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Black holes caught redirecting their jets like a 'Death Star' weapon

Astronomers have caught supermassive black holes in the act of changing the direction of their jets – a cosmic twist that could shake up our understanding of star formation and galaxy evolution.

Imagine these behemoths, millions or even billions of times more massive than our Sun, firing off powerful jets of energy like cosmic cannons. What happens when these cannons start swiveling?

Jets from black holes in two galaxy groups

In a captivating display, supermassive black holes are known to emit powerful jets of energy, often aligned with their rotation axis.

Picture a spinning top, spewing energy from its poles. However, recent observations have revealed a surprising twist in this celestial pattern.

A team of astronomers, using NASA’s Chandra X-ray Observatory and the National Radio Astronomy Observatory’s Very Large Array, observed sixteen supermassive black holes spewing jets into space.

Two Chandra images below reveal hot gas in the middle of the galaxy cluster Abell 478 (left) and the galaxy group NGC 5044 (right).

Supermassive black hole jets changing directions in Abell 478 [Left] and NGC 5044 [Right]. Credit: NASA/CXC

One of the sixteen black holes firing beams outwards resides in the center of each image. Each black hole lies in the center of a galaxy embedded in the hot gas.

The beams carved out these cavities millions of years ago, indicating the past directions of the beams. An “X” marks the location on the below image of each supermassive black hole.

Annotated image of supermassive black hole jets changing directions in Abell 478 [Left] and NGC 5044 [Right]. Credit: NASA/CXC

They noticed that some of these jets had significantly changed direction over time. This is akin to a spinning top suddenly veering off course.

The researchers found that about a third of the 16 galaxies have beams pointing in completely different directions than before.

In some cases, the beams have changed directions by nearly 90 degrees. These changes occurred over timescales ranging from one million years to a few tens of millions of years.

Black holes redirecting their jets

What could cause these cosmic cannons to change course? The direction of a black hole’s jet is linked to its rotation axis.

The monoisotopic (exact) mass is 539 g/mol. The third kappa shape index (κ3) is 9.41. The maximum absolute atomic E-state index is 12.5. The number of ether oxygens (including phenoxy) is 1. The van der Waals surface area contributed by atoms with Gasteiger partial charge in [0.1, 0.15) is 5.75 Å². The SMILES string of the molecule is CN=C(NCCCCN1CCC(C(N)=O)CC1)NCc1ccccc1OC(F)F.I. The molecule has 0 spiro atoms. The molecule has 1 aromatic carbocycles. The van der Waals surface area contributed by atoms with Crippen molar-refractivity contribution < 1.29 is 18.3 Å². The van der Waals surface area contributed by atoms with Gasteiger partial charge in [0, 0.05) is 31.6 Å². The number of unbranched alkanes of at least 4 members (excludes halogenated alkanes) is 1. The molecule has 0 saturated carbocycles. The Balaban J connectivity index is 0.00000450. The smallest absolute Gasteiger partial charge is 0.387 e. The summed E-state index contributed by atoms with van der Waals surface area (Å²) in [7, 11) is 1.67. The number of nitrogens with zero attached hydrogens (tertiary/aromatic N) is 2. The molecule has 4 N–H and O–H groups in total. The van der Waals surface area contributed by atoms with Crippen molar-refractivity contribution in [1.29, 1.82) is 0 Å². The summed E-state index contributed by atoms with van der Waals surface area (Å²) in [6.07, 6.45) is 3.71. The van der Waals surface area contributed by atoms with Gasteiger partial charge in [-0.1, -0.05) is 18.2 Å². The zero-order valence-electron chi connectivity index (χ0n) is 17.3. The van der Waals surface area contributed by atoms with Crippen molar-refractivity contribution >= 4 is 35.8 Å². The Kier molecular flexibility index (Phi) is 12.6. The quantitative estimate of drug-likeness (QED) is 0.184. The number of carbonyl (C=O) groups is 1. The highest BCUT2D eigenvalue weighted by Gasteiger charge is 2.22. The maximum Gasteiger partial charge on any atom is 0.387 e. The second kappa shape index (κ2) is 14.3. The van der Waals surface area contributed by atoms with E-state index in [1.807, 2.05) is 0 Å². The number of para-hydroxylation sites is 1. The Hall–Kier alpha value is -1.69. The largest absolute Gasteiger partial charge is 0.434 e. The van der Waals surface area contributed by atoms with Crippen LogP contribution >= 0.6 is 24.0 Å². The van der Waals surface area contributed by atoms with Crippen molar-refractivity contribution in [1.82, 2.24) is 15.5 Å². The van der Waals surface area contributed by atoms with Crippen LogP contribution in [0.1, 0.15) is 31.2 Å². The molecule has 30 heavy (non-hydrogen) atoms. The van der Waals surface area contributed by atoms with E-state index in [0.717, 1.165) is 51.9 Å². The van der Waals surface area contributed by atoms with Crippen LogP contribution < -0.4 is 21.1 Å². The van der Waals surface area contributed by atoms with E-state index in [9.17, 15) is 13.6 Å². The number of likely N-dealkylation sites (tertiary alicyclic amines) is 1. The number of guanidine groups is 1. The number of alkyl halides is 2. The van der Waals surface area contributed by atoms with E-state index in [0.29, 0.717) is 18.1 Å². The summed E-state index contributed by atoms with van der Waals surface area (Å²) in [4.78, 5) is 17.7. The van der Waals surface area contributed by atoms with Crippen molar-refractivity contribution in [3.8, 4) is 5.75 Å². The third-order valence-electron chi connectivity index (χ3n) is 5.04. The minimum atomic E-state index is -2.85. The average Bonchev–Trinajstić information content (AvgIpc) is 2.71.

If material falling into the black hole approaches at an angle not parallel to the surrounding disk of matter, it can alter the black hole’s rotation. This change in rotation can shift the direction of the jet.

Black holes generate beams when material falls onto them via a spinning disk of matter. Some of this material gets redirected outward.

The direction of these beams aligns with the rotation axis of the black hole, meaning the beams point along a line connecting the poles.

If the inflow of material is misaligned with the disk, it can tilt the rotation axis, causing the jet direction to change. These findings reveal the dynamic nature of black holes and their significant influence on the galaxies they inhabit.

Consequences of change in black hole direction

This unexpected shift in directions from the jets of black holes has far-reaching implications, especially for star formation within galaxies.

Black hole jets inject energy into the surrounding gas, preventing it from cooling and forming stars. If these jets change direction, they could suppress star formation across wider areas of the galaxy.

Think of it as a cosmic gardener with a hose, watering different parts of the galactic garden. If the hose suddenly changes direction, some areas might get overwatered while others dry out, affecting the growth of plants (or in this case, stars).

Glimpse into the dynamic universe

The discovery of these redirected jets from black holes adds another layer of complexity to our understanding of the universe.

It reveals that even the most massive and seemingly stable objects in the cosmos are not immune to change. This is a reminder that the universe is a dynamic and ever-evolving place, full of surprises waiting to be uncovered.

Scientists believe that jets from black holes and the cavities they carve out play a crucial role in star formation within galaxies. These beams pump energy into the hot gas in and around the galaxy.

This prevents the gas from cooling enough to form large numbers of new stars. When the beams change direction significantly, they can suppress star formation across much larger areas of the galaxy.

As we continue to explore the cosmos with increasingly sophisticated tools, we are bound to discover more fascinating phenomena that challenge our current understanding of the universe.

The pattern of the supermassive black holes is just one example of the many mysteries that await us in the vast expanse of space.


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